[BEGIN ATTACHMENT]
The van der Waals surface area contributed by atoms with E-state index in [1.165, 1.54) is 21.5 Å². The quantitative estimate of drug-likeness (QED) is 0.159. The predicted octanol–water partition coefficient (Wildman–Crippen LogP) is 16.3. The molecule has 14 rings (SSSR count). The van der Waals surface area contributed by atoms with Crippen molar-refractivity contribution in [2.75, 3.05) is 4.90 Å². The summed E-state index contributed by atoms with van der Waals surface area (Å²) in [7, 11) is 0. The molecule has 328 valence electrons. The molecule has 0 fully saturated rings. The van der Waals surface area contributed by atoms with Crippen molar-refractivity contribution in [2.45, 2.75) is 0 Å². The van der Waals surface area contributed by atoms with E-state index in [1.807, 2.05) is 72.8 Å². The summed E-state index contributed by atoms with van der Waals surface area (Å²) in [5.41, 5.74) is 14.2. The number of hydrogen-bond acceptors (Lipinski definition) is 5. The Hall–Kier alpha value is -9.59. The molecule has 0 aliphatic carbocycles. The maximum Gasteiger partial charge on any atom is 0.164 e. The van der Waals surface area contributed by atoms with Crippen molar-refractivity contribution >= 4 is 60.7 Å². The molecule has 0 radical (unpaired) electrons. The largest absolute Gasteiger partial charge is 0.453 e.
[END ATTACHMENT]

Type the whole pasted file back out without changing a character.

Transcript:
The van der Waals surface area contributed by atoms with E-state index in [1.165, 1.54) is 21.5 Å². The quantitative estimate of drug-likeness (QED) is 0.159. The predicted octanol–water partition coefficient (Wildman–Crippen LogP) is 16.3. The molecule has 14 rings (SSSR count). The van der Waals surface area contributed by atoms with Crippen molar-refractivity contribution in [2.75, 3.05) is 4.90 Å². The summed E-state index contributed by atoms with van der Waals surface area (Å²) in [7, 11) is 0. The molecule has 328 valence electrons. The molecule has 0 fully saturated rings. The van der Waals surface area contributed by atoms with Crippen molar-refractivity contribution in [2.45, 2.75) is 0 Å². The van der Waals surface area contributed by atoms with E-state index in [1.807, 2.05) is 72.8 Å². The summed E-state index contributed by atoms with van der Waals surface area (Å²) in [5.41, 5.74) is 14.2. The number of hydrogen-bond acceptors (Lipinski definition) is 5. The Hall–Kier alpha value is -9.59. The molecule has 0 aliphatic carbocycles. The maximum Gasteiger partial charge on any atom is 0.164 e. The van der Waals surface area contributed by atoms with Crippen molar-refractivity contribution >= 4 is 60.7 Å². The molecule has 0 radical (unpaired) electrons. The largest absolute Gasteiger partial charge is 0.453 e.